- Focus on MOVEMENT: Clubs have a strong track record of getting kids up and moving: pre-pandemic, in fact, 37% of Club members were getting the recommended 60 minutes of physical activity per day, vs 25% of youth as a whole. Now it’s time to dial up the focus on movement – for a number of reasons. First, we know that kids on average moved less and watched more screens during the pandemic. Second, we know that kids tend to move less the older they get, and there is growing concern that the pandemic has lowered this “baseline” level of movement for youth which will affect them going forward. And finally, we know that exercise is a key component of mental wellbeing. The Rhode Island data proved this out, actually, as youth who reported getting more exercise also reported being happier and less stressed.
- Focus on WELLNESS: Beyond just getting kids active, we also have our work cut out for us on broader wellness initiatives, specifically those around mental health. The full ramifications of the pandemic won’t be known for awhile, but the Rhode Island data shows that we have challenges ahead. For those kids who are struggling, that 10% who are sad a lot, we need to identify them and refer them out to our mental health partners for more help. But for the 55% who are sometimes sad? They are our call to action. Our organization is taking a multifaceted approach to this piece. Our first step has been making sure our staff are prepared for the challenges ahead through trauma-informed and mental health first aid trainings. Next, we are strengthening our partnerships with local mental health providers to ensure that when we need to make referrals, we have the best organizations on speed dial. Then we are building out a menu of programs with wellness embedded throughout – from formal curricula like Positive Action and SMART Moves: Emotional Wellness, to guided meditations and yoga classes, to art projects designed to help kids process their emotions. I would urge everyone who hasn’t already to direct their staff to the amazing trauma-informed trainings now available on SLU as a great first step in our upcoming work.
While things are looking better, we know as youth development professionals we have our work cut out for us to help our youth rebuild. Even without your statewide data, an informal poll of your Club members might help you see the areas your organization can focus on over the next few months to help your members navigate this last transition. For ideas on how to do this, check out the Screeners for Emotional Wellness resource on BGCA.net, and for some state-level data about how our communities are faring overall, check out this recent ClubX Blog post. I wish you the best, most fun-filled Club summer yet – and look forward to hearing all of us complaining about how loud and crazy the kids are when our clubhouses are back to their usual happy chaos.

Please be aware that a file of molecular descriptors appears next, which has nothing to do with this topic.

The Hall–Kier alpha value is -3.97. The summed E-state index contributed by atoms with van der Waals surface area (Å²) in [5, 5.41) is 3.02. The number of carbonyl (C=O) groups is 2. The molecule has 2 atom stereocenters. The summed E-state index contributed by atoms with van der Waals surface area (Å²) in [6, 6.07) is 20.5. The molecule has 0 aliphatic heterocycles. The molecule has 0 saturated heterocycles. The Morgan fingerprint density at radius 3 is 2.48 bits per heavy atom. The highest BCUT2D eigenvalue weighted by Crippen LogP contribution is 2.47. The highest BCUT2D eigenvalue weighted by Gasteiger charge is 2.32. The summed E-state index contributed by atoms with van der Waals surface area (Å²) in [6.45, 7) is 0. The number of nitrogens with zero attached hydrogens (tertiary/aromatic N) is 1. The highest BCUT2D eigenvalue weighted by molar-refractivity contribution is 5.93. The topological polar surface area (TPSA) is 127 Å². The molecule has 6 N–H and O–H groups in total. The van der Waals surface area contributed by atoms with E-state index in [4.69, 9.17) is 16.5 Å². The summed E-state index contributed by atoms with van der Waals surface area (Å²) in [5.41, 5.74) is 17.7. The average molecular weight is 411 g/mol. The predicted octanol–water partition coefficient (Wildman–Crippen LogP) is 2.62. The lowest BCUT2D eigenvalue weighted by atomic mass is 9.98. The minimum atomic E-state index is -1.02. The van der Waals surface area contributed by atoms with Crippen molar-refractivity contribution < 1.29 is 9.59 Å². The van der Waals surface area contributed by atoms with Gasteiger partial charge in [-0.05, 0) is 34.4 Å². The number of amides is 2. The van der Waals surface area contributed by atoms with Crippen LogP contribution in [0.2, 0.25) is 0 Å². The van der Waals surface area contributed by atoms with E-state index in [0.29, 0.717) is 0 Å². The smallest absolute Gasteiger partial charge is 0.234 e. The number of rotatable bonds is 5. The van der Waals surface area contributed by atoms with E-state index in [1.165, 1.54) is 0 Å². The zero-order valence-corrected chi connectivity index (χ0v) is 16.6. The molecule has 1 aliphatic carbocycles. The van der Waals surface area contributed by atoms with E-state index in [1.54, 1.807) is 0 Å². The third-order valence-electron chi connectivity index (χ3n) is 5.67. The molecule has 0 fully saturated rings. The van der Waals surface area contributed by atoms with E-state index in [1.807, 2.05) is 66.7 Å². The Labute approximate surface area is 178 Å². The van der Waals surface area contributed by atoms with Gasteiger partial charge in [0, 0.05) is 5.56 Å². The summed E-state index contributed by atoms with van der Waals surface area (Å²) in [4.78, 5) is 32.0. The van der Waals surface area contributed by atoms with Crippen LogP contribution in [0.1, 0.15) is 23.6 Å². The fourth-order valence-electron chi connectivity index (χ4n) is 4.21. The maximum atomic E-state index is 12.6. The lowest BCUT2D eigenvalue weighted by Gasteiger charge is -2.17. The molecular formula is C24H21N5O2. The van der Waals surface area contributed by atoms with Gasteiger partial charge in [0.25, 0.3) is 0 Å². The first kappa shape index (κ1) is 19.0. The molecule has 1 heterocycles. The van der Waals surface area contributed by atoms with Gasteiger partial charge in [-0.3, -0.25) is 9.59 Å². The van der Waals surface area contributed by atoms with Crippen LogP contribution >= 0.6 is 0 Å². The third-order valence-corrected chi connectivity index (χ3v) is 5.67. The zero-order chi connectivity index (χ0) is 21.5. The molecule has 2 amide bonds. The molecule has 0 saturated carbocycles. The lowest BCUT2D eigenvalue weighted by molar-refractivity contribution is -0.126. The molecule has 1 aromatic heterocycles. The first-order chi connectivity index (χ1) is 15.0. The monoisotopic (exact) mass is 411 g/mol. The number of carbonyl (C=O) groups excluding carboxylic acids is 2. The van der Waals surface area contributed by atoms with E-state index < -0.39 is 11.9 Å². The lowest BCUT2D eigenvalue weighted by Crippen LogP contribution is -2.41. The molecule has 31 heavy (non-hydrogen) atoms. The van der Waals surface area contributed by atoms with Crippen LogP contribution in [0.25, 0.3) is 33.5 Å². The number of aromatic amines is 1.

Helpful Resources for Supporting Youth Emotional Wellness
- Screeners for Emotional Wellness: Use this resource to help collect information on what your youth, families, and staff need to support their emotional wellbeing.
- SMART Moves: Emotional Wellness: Use this resource to teach youth the resiliency skills they need to navigate through challenging events.
- Providing Support for Grief & Loss: Use this resource learn more about resources and strategies for supporting youth, families, and staff that have experienced loss and trauma.
- Mental Health Discussion Guides: Use these resources to learn more about youth mental health needs, and how to facilitate a discussion that supports their mental wellbeing. Find them in the Mental Health section of the “Do” page on the Behavior Support Toolkit. These resources are available to anyone, including non-Club staff.
- Family Engagement Planning Guide: Use this resource to learn more about how to engage families to better support youth’s needs.
- Trauma-Informed Training Calendar: Use this resource to sign-up for upcoming trauma-informed training sessions to learn more about how to support youth who have experienced trauma.
- Mental Health First Aid Trainings: Use this resource to request a training on how to support youth in crisis. This resource is available to anyone, including non-Club staff.
- 211.org: Use this resource to look up local organizations to partner with in supporting your youth and families’ needs. This resource is available to anyone, including non-Club staff.
How do you use data at your Club? What initiatives or programming have you implemented in response to what you’ve learned from youth? We want to hear! Comment below, on the BGCA Youth Development Facebook page, or email ClubXBlog@bgca.org.
Erin Gilliatt has served in the Movement since 2000, becoming Executive Director of the Boys & Girls Club of East Providence in 2004. She has general oversight for all Club functions, including ensuring that current Club programs are based on industry best practices, with a focus on measuring program outcomes.